HENDERSONVILLE, Tennessee — February 23, 2022 — Canada’s hotel industry reported lower monthly performance levels amid the latest pandemic concerns, according to STR’s January 2022 data.
January 2022 (percentage change from January 2019)
- Occupancy: 32.4% (-35.9%)
- Average daily rate (ADR): CAD131.72 (-10.6%)
- Revenue per available room (RevPAR): CAD42.70 (-42.7%)
“The Omicron wave and the restrictions that ensued placed added pressure on performance recovery in January,” said Laura Baxter, CoStar Group’s director of hospitality analytics for Canada. CoStar Group is the parent company of STR.
“The largest impact was on occupancy, which dipped to levels not seen since summer 2021,” Baxter said. “It is, however, positive that the occupancy index to 2019 did not fall as much as it did during the second and third COVID waves. The most recent wave also had a negative impact on room rates, but not to the same extent as occupancy. Pre-pandemic, the typical seasonal trend indicated that rates fell an average of $8 between December and January, whereas this year, rates fell about $10. Overall, weekend rates were nearly fully recovered during the month, while weekday rates were not too far behind.
“Group demand was once again severely impacted by restrictions stemming from the rise in cases and hospitalizations. Now that those case counts and hospitalizations are falling and some restrictions are being lifted, we can expect to see gradual improvement in performance. Less stringent testing requirements to enter the country will allow for more international travel to take place, which should benefit the underperforming urban hotels.”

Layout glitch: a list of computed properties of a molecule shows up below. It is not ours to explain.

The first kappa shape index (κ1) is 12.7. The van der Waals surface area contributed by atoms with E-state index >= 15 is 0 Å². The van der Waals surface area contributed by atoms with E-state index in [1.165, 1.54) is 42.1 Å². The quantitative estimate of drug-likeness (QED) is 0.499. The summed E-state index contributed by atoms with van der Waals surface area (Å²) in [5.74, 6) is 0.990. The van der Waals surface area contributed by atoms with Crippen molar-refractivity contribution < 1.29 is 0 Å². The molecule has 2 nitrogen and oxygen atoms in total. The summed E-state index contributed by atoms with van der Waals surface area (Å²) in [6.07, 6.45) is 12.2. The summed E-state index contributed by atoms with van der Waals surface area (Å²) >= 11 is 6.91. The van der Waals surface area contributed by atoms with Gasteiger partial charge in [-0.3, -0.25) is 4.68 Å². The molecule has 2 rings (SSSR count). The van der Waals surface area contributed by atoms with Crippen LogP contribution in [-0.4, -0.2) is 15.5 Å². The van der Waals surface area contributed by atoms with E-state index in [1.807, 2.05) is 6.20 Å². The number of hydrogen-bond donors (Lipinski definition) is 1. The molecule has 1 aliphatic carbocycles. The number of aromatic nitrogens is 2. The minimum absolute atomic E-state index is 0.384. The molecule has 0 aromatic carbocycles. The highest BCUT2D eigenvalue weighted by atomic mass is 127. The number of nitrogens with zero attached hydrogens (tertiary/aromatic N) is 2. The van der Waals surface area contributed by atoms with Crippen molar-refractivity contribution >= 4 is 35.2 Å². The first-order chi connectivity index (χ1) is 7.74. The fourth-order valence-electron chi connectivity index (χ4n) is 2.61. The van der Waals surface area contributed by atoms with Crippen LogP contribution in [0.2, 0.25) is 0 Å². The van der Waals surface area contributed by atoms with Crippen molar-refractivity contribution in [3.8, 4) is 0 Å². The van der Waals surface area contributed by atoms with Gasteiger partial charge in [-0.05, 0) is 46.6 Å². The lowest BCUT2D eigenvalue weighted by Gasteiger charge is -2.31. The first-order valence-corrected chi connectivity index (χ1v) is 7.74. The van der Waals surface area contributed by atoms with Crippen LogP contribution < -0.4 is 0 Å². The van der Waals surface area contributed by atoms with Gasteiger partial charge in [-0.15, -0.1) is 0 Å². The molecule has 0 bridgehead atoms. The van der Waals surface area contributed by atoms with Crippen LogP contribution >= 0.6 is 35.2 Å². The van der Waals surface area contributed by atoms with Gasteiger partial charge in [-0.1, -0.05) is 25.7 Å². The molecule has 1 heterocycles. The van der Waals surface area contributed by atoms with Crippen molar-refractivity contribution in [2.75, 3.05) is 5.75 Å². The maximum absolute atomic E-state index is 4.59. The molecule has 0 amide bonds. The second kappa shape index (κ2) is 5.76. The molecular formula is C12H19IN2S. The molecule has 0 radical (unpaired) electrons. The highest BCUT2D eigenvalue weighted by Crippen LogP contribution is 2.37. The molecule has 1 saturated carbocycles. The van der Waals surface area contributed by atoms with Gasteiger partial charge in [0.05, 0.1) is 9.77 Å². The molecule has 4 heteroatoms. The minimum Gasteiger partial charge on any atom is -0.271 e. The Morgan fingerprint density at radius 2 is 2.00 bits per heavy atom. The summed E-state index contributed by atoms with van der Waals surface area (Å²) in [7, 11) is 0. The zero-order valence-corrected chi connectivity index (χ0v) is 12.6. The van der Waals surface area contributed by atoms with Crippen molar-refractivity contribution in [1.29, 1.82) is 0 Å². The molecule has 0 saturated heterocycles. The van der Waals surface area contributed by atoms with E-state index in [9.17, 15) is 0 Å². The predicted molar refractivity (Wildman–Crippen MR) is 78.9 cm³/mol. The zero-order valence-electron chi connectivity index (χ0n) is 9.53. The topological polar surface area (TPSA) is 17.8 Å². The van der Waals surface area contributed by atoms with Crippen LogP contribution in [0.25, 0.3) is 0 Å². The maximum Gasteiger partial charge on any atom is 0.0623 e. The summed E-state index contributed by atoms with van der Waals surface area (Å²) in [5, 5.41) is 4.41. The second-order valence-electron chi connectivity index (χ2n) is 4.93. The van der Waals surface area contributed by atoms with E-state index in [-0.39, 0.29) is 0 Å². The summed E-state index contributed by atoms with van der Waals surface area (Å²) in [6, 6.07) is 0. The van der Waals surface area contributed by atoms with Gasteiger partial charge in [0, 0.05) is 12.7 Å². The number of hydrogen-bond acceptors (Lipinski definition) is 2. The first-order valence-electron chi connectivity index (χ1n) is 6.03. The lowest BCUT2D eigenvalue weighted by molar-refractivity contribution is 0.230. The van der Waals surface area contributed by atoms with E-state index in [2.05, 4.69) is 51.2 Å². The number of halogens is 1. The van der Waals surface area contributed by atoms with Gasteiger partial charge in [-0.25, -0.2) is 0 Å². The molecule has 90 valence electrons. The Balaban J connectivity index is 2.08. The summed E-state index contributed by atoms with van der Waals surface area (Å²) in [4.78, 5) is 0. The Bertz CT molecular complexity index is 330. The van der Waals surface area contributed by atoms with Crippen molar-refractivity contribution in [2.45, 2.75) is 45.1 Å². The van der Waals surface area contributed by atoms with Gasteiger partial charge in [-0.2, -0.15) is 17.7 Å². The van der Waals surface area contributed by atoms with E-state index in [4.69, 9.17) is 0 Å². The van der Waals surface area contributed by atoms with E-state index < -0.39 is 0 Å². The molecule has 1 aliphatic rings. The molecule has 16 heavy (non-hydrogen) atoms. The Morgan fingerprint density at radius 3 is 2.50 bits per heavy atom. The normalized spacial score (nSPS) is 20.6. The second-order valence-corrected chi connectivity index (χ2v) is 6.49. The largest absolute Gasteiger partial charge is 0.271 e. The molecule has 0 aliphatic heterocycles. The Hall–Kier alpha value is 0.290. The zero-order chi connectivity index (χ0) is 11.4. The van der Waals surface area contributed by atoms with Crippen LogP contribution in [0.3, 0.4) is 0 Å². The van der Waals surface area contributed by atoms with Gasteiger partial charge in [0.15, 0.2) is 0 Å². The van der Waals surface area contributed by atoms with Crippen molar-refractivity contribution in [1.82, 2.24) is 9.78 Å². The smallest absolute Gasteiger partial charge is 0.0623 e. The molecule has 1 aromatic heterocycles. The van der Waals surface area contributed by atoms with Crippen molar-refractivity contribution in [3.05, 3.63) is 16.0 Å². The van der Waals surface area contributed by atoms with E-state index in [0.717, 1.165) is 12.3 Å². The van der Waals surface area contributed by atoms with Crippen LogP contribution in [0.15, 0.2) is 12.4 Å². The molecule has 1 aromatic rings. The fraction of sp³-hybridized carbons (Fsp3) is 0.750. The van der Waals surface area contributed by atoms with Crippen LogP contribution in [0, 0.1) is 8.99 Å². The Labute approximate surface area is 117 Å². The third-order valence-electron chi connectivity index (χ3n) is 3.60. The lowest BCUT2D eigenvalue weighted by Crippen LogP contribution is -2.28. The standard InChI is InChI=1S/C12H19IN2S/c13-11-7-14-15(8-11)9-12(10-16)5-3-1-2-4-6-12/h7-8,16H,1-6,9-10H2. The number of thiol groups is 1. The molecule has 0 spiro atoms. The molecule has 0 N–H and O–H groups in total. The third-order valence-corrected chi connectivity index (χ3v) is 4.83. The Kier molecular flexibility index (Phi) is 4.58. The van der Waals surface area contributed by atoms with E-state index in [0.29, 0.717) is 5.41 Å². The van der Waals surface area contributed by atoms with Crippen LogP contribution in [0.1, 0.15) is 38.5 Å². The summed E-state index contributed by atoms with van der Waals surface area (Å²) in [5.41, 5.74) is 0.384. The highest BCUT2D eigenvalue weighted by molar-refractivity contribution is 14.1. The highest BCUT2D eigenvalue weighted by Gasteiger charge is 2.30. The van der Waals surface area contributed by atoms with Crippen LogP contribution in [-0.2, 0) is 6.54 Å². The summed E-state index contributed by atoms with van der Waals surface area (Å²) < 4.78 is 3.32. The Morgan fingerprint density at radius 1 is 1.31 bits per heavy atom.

Among the provinces and territories, Saskatchewan recorded the highest January occupancy level (36.5%), which was 23.8% below the pre-pandemic comparable.
Among the major markets, Vancouver saw the highest occupancy (39.7%), which was a 38.6% decline from 2019.
The lowest occupancy among provinces was reported in New Brunswick (18.1%), down 55.4% against 2019. At the market level, the lowest occupancy was reported in Montreal (-54.5% to 23.3%).
Of note, Ottawa’s hotel industry saw increased performance levels due to the vaccine mandate protests that started on 28 January. The first weekend of protests lifted hotel occupancy in the market to roughly 80%. Weekday performance also benefitted, but not to the same degree as weekends.
“Due to the impact of the new COVID wave, STR’s 2022 occupancy forecast for the country has been downgraded,” Baxter said. “Meanwhile, the tremendous improvements in ADR through the final quarter of 2021, along with the resilience of the metrics throughout the Omicron wave, have contributed to upward revisions of the metric. The longer-term outlook remains similar to the previous forecast released in Q4 of 2021, with nominal RevPAR expected to come very close to 2019 levels in 2023. When adjusted for inflation, real ADR and RevPAR are anticipated to return to 2019 levels after 2025.”
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